Web Extra: Theologian shares thoughts on sexual morality
SALISBURY, NC (WBTV) - From Catawba College: "As churches we've worked ourselves into a position where we just don't have much to say about sex," Dr. Mark Achtemeier shared as he addressed a group of community members, faculty, staff and students at Catawba College on September 20.
In remarks titled, "When 'Thou Shalt Not' Is Not Working," this Presbyterian minister, theologian, and writer explained how he sought to find a way to address sexuality positively from a Christian perspective. "The church becomes a nagging maiden aunt, shaking her finger," he quipped, suggesting "a more biblical way for how we find guidance for sexual morality."
"We are the kingdom of thou shalt not," he said. "Oftentimes, we get introduced to a single proposition - that you should not have sex before marriage…which is good and godly, but there are a lot of situations where it's just not possible.
"In my book ["The Bible's Yes to Same-Sex Marriage: An Evangelical's Change of Heart"], I have a name for this – it's 'minefield ethics' – teaching that the one true path is being a virgin on your wedding night. This approach to sexual morality, I submit to you, is not terribly biblical."
Noting that the Bible says "For all have sinned and fall short of the glory of God," Achtemeier explained that if in fact there was only one right path for sexual morality, "Jesus would have come as a life coach instead of a savior."
The notion that if one steps off that one right path that "God hates you and you will go to hell," he said "that's not biblical either."
One could look at the commandments in the Bible, he said, noting that the Bronze Age biblical text "is littered with commandments" such as "Don't eat shellfish," which require "an awful lot of sorting and sifting." Or in the Bible, one could look for moral examples, which is only a bit more promising, because there are also immoral examples to be found.
Or, he shared, there is even a third way of finding guidance from the Bible – to look at the purposes of God and his stand behind love, marriage and sexuality. "What are the reasons that are behind these?" He relies on Calvin's idea that "we can't understand biblical law unless we understand the purpose of the lawgivers behind them."
"God is concerned about making us more like Jesus – the law of the gift," he said. "Human beings are created by God for self-giving love. You must learn to give yourself away to make yourself more like Jesus."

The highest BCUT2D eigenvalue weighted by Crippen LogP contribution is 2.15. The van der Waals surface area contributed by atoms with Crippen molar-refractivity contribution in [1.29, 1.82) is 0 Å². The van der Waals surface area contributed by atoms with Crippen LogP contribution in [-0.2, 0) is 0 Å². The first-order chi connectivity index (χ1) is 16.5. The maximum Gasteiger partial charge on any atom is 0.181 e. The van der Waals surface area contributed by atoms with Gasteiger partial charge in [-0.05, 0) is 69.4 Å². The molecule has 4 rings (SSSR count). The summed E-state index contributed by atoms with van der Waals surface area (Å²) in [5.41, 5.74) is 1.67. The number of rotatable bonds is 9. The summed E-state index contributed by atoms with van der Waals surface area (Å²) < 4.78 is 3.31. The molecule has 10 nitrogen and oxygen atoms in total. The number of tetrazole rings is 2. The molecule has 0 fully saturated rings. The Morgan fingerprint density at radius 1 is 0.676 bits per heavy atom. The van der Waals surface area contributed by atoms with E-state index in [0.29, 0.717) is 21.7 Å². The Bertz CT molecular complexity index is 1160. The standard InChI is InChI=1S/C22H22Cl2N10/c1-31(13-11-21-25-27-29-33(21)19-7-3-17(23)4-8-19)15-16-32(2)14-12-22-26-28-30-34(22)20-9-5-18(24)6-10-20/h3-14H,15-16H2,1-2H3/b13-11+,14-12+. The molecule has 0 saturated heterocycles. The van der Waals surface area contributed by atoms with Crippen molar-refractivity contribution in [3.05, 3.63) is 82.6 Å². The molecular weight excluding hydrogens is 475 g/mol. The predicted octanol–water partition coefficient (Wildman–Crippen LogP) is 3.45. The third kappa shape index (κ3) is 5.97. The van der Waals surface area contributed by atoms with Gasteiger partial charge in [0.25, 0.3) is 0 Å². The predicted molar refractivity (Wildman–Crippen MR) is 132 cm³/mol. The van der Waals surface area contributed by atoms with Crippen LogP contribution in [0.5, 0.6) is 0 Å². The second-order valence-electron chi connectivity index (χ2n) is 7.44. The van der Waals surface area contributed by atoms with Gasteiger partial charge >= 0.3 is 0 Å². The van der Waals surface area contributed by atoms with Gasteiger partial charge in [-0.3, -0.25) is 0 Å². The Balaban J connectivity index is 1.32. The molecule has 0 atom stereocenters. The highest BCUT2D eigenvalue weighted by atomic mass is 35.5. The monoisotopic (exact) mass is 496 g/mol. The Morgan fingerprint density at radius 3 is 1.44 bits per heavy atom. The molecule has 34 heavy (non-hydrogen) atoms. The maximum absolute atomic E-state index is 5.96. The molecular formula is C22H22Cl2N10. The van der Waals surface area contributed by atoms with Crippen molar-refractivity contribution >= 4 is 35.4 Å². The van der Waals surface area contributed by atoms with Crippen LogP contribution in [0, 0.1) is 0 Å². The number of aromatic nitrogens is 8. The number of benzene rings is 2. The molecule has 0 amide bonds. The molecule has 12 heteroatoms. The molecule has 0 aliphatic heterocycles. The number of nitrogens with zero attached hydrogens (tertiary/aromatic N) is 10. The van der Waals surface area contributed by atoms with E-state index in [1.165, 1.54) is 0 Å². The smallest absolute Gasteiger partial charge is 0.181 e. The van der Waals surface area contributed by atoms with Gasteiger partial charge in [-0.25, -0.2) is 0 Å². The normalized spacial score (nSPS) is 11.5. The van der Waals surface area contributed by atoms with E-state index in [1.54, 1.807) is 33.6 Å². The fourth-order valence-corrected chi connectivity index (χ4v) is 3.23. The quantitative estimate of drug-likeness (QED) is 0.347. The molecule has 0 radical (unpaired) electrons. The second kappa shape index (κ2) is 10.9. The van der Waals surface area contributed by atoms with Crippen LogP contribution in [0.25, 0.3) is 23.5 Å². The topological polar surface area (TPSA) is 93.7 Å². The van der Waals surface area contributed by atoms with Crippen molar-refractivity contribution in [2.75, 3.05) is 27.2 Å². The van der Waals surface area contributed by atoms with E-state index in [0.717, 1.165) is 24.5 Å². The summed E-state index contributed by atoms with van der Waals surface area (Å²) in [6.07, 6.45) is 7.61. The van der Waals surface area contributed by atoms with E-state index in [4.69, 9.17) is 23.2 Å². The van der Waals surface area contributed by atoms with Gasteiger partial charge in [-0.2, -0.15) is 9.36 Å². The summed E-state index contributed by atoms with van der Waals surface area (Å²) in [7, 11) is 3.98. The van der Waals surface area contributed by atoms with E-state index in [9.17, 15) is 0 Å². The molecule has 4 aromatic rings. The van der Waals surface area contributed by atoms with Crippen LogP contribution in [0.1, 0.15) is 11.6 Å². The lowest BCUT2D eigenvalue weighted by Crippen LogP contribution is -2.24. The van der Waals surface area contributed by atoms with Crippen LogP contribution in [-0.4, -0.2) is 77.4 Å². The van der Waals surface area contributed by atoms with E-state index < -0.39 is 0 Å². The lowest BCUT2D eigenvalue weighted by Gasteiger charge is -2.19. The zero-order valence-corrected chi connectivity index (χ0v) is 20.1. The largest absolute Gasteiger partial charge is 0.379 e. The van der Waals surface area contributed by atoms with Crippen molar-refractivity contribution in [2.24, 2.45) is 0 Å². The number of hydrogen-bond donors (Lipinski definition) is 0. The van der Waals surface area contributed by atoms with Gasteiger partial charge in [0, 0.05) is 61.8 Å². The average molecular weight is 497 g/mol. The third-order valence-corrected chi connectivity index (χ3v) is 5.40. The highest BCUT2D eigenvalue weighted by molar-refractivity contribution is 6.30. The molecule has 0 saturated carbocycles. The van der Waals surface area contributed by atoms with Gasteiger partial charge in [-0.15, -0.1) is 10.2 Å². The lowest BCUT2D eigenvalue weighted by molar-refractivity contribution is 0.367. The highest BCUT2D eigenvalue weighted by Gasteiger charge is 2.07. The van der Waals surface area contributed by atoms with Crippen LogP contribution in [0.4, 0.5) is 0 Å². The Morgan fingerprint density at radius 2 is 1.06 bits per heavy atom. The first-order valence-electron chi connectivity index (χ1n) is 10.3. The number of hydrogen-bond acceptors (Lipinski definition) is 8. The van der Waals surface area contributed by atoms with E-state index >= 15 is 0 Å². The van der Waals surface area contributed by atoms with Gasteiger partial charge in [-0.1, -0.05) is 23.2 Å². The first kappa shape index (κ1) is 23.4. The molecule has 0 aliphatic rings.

"God sets up marriage as one very important tool to give ourselves completely to another person. This includes the gift of his body. With that insight in hand, a lot of biblical and moral teaching starts to make more sense."
Polygamy is viewed as bad, because it is a divided gift since the body is given to more than one person. Sex outside of marriage becomes a concern, because it involves a complete giving of the body without a complete giving of the soul/self/life/future.
"Bodies and spirits are connected to one another; and if you treat your body as a cheap commodity, over time, you start to feel cheap as a person. As Christians, we have access to this teaching to grow as a self-giving person. We, as Christians, know that your sexuality could be a major part of this self-giving project."
There are three things one could do to find guidance that Achtemeier translated to three questions one should ask themselves regardless of their sexuality or sexual morality:
"Because we are saved by grace, we can be honest with ourselves. How is it with me and God? Where am I in relation to God's will?" "What's below me on the slope? What do I need to look out for down there?" "What's the next right thing I can do to bring myself closer to the image of Jesus?"
He concluded that when we can view sexuality positively in light of God's purpose for us, we can face our sexuality and its place in our life-- and we can take the next steps to becoming more fully a being focused on self-giving love.
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